BY COLLEEN ABEL
Among my papers, found while cleaning today: a note on my work from a writer friend. The note was dated nearly ten years ago. My friend and I exchanged manuscripts after grad school, where we’d met, a fact I’d forgotten until this afternoon when I saw her signature at the end of the typed pages, smeared on the “y” at the end of her name. The poems she was commenting on are all dead now, the manuscript dead, poor thing, but I was struck by something in her first paragraph. Your work is quirky, she’d said.
Quirky. Having or full of quirks. Quirk: a peculiarity. Synonyms: idiosyncratic. From Urban Dictionary: “Weird, in a good way.”
It wasn’t the first time the “q” word had been leveled at me. In fact, the first time was in graduate school. I was 22 years old, fresh out of college. It was after a workshop where my poetry was cross-examined, found—as all graduate-level work is—wanting. I was feeling bruised and raw, as if I’d been swimming in rough waters and had been scraped against some rocks. I also loved the poet who had lead my workshop, admired her strange face, her wry humor, her obtuse and deeply intelligent writing. After the workshop, she ran into me in a computer lab. I like your work, she said. It’s quirky.
I went home and cried.
My father’s music guide: a paperback book as big as a Bible, listing all the major music artists of the 20th century, giving a brief write-up of the artist’s career, tackling each album, assigning stars for worth: a five star masterpiece, a one star catastrophe. He kept it in the bathroom. Easy reading.
I read it at age thirteen when I experienced a seismic shift in my music tastes. At age twelve, I was listening mostly to pop radio, buying cassette singles at the mall of whatever was on Hot 102.3: Snow’s “Informer,” Boyz II Men’s “Motown Philly,” Metallica’s “Enter Sandman.” The summer I turned thirteen I also started listening to my dad’s music. It’s an odd thing for a teenager to do, I guess, to rebel against peer culture and want to be like their parents: an inversion of the standard narrative. A quirk.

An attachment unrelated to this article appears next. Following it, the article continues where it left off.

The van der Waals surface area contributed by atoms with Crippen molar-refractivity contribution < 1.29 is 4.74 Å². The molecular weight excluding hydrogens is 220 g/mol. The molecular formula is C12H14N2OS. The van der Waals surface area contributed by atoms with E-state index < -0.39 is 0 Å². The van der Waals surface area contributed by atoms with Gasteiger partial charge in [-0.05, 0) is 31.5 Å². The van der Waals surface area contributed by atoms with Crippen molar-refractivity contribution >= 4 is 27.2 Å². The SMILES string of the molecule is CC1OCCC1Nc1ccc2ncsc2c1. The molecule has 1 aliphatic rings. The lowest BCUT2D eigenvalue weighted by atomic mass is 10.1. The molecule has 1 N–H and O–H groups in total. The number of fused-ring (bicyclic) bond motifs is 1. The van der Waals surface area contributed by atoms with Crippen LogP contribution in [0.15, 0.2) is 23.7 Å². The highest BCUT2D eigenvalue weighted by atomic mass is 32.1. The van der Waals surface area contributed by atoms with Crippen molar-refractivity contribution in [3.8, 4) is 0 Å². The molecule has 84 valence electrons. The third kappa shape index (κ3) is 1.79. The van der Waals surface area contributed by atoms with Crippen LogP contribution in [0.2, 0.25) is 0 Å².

I put on my dad’s records while he was at work. T-Rex. The Sex Pistols. June Tabor. Loudon Wainwright III. Steeleye Span. My dad had wide-ranging taste. He was a former rock drummer, and gave up his band, his record store job, and his long hair when I was born. I taped what I liked from vinyl to cassette and listened in my room at night, strumming a black guitar that I was fated to never learn how to really play.
My favorite group was The Roches, three sisters from New Jersey. Their music was filed under folk for the sake of convenience, because the music was—at first—driven by acoustic guitar, influenced by singer-songwriters like Dylan and Joni Mitchell. But the songs were written by each of the sisters individually, in different combinations, or as a trio, and each sister was wildly different. So the songs skidded out of being pin-downable. They mirrored back the eldest sister, Maggie’s, dark wit and melancholy, the middle sister Terre’s social observations and wry details, the youngest sister Suzzy’s alternately rebellious and lovelorn flamboyance. The press loved them because they were all beautiful, Terre blonde with high cheekbones where Maggie was dark and doe-eyed, and Suzzy always performing in the center as the ringmaster, wearing plastic flowers in her hair or glitter stickers on her face.
Adjectives from a 1979 article about The Roches: “wacky,” “eclectic,” “off beat,” “irreverent,” “weird.”
Something about what the sisters were and said and represented struck me like a gong at the age of thirteen, so I listened endlessly to the cassettes and read articles from the burgeoning internet. I was coming to the group nearly twenty years into their career, so I had a lot of catching up to do. My dad’s giant music guide said this about The Roches: “The group is known for its lush harmonies and quirky songs.”
Even at thirteen, I remember thinking: what the hell does that mean?
From the mission statement of Quirky, a crowdsourced inventing website: “We believe the best ideas in the world aren’t in the world, they’re locked inside people’s heads. We exist to solve that problem.”
There is no language on the site about how the company selected its name, but I imagine them in a Brooklyn meeting room, sipping fair trade coffee, flexing beautifully tattooed forearms as someone young, maybe bespectacled, suggests a reclamation of the word quirky. Let’s embrace our weirdness! I imagine her saying and I envision the table pumping their fists in the air.